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Warrenville divorce parenting agreement attorneyDivorce is a foundation-rupturing event, especially for spouses who have children together. Whole worlds are upended for all involved – parents, children, and even grandparents and friends. Day-to-day life, living arrangements, holiday plans, and so much more are all subject to change in the wake of the dissolution of a marriage. This is especially the case when both spouses move out of what had been the family home or apartment, whether to new residences in the same town or city, or to a new state or even new country. 

When the spouses have children, parental responsibility (formerly known as child custody) must be allocated between the parents. In some cases, one spouse is awarded primary parental responsibilities in the areas of healthcare, education, religion, and extracurricular activities. In most cases, however, parental responsibility is shared between the parents. 

As you are surely already aware if you divorced, separated, or even considering a divorce or separation, working out an agreement for the allocation of parental responsibilities can be a complex matter, and in some instances, it can be an unfortunately contentious process. Here, a court approved parenting plan is a must. With so much already on your plate in terms of adjusting to life changes caused by a divorce, an experienced divorce and family law attorney is a valuable resource who can help craft a parenting plan that is compliant with the requirements of Illinois law.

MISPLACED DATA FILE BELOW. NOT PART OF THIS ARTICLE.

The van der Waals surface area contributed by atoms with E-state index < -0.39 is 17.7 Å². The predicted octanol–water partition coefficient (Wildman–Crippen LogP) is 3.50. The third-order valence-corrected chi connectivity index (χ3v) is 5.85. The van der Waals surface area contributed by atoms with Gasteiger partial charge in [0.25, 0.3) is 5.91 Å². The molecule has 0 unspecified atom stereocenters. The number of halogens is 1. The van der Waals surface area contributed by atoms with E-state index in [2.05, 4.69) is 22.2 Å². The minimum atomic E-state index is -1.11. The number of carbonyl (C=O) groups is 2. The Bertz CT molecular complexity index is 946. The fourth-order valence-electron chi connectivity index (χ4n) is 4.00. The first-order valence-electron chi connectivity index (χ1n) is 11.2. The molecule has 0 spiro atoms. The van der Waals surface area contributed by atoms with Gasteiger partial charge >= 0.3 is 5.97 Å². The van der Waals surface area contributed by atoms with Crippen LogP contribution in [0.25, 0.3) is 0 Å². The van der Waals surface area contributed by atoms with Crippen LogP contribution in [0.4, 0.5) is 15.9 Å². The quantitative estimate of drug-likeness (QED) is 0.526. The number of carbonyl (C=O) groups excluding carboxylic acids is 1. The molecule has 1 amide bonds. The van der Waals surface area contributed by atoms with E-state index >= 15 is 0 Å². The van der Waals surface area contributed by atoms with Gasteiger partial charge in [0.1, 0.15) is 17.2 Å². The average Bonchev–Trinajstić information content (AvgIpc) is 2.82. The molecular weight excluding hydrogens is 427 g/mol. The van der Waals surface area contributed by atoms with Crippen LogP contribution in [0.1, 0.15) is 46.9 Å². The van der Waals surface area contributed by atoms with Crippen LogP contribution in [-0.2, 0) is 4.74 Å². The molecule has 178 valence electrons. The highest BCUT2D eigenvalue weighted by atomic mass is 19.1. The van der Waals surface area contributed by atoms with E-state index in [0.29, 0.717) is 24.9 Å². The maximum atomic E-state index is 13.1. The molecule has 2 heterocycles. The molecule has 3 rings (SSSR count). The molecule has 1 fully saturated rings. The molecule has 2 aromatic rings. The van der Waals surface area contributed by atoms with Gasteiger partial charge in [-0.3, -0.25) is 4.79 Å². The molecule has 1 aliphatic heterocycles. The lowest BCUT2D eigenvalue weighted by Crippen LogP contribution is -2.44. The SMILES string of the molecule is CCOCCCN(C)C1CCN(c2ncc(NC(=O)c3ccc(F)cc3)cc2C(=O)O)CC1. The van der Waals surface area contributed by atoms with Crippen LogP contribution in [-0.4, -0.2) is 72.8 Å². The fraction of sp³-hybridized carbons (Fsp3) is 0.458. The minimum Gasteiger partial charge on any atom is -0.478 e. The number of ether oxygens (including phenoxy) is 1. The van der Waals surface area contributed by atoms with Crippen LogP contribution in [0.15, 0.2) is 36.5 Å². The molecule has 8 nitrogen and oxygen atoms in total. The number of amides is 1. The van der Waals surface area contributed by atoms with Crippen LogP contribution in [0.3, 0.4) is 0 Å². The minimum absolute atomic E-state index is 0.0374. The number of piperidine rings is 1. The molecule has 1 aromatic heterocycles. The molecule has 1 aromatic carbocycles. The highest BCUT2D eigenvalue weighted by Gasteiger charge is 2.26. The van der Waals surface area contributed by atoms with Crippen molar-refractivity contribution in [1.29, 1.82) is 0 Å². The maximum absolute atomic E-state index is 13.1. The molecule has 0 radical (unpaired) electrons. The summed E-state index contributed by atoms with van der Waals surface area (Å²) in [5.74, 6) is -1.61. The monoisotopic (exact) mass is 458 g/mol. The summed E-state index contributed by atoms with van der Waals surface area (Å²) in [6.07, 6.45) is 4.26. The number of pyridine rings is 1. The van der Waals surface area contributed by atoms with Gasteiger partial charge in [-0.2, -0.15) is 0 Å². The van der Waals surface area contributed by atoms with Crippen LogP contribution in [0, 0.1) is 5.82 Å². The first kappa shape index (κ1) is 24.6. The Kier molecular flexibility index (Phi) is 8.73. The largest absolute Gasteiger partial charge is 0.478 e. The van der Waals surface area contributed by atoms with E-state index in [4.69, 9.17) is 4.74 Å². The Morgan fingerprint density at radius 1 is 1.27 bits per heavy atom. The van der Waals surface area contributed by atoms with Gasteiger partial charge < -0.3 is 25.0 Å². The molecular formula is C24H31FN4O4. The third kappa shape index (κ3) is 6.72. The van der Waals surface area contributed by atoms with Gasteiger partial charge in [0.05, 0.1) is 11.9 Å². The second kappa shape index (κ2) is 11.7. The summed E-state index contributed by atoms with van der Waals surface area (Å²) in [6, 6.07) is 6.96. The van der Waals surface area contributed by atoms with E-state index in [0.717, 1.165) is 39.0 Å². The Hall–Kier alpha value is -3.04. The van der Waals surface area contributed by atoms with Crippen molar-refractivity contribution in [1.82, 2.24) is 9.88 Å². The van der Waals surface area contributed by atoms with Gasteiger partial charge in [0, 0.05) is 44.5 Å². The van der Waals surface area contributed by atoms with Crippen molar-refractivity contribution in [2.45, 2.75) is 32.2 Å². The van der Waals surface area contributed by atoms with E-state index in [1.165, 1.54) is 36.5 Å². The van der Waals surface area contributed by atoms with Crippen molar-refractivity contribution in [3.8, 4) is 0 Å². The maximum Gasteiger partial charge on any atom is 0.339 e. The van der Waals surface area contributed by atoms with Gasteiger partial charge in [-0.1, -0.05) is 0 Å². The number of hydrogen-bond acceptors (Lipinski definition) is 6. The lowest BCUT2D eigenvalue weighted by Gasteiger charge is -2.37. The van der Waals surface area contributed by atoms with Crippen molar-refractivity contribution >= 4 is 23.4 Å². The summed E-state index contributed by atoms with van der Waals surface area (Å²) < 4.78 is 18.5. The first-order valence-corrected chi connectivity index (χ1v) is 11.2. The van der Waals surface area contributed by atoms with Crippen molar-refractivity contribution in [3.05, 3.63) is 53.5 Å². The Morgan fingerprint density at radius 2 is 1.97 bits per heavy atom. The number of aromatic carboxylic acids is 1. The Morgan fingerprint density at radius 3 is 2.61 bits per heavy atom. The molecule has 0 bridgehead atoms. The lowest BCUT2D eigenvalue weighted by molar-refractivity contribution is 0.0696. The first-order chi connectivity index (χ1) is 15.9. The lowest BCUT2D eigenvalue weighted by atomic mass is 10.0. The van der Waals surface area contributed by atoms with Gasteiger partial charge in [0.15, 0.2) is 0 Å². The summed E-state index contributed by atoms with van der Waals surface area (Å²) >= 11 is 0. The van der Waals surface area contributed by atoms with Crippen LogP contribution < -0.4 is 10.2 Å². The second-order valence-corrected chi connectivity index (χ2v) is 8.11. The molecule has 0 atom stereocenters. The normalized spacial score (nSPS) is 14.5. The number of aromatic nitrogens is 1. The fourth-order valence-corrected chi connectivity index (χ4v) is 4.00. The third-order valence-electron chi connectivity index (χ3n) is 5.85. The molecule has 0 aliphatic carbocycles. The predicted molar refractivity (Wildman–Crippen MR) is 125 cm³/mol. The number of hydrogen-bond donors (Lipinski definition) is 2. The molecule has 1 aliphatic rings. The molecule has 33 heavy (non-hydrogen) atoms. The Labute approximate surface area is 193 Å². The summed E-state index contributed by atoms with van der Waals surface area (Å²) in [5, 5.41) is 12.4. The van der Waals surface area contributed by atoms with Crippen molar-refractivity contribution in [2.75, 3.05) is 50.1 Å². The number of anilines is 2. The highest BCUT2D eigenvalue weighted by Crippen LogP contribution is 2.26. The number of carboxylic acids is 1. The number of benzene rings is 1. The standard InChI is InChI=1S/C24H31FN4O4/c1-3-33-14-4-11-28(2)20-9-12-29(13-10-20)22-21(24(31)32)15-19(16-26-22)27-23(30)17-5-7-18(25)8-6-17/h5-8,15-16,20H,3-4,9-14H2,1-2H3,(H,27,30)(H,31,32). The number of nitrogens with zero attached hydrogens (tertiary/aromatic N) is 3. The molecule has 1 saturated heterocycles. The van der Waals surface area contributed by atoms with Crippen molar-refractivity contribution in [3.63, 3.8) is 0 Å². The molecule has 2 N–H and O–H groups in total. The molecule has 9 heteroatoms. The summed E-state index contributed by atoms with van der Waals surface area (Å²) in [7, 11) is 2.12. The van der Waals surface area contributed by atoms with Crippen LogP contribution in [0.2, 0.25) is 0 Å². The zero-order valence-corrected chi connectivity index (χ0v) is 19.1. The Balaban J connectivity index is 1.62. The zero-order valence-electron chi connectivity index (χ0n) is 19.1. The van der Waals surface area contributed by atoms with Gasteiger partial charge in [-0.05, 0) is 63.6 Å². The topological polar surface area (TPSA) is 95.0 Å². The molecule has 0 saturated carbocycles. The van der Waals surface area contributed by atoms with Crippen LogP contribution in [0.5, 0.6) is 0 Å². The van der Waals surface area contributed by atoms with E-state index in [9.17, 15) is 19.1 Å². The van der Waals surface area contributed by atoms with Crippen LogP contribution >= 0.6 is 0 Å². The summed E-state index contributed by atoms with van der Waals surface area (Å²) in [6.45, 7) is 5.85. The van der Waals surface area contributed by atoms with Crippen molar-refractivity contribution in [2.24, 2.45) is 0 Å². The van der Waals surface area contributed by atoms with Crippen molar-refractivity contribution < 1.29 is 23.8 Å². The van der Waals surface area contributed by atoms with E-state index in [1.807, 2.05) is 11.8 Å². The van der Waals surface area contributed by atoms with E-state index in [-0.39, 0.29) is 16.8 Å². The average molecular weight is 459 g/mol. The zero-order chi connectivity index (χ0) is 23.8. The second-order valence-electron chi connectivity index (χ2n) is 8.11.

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DuPage County divorce mediation lawyerDivorce is a difficult matter. If you have gone through a divorce or are currently in the midst of the divorce process, you know this truth all too well. Besides the emotional toll of a divorce, there are numerous complexities associated with the dissolution of a marriage. If there are dependent children involved, the issue of parental responsibilities and parenting time is of primary importance and one that becomes challenging to solve if one parent has moved or intends to move to a different state or country. Courts, as they should, consider the best interests of the child when crafting an order to allocate parental responsibilities – a calculus that can drastically alter parenting plans.

Whether or not the responsibility for dependent children is an issue in your divorce, property division almost certainly will be. Your primary residence, any secondary properties, vehicles, personal belongings, and items of sentimental value will likely be at issue as you and your spouse cease to live under the same roof. Dividing this property can be difficult, especially with regard to items that cannot easily be split in half. When division gets difficult, a certified Illinois mediator can prove invaluable in helping divorcing spouses to make difficult decisions and reach resolutions that are fair and agreeable to both parties.

Not All Property Is Equally Divisible During the Dissolution of a Marriage

Some pieces of property are easy to divide. Matching dressers?  No problem – each spouse can take one. But what about the family dog? Or a family heirloom, such as a collection of rare coins? Or an oil painting? How does one divide such items, especially if neither spouse wants to sell the item in question and split the proceeds?  These are difficult questions with difficult answers. Yet, one must ask and answer them. Here, a certified Illinois mediator can be of great assistance, overseeing even the most challenging aspects of property division.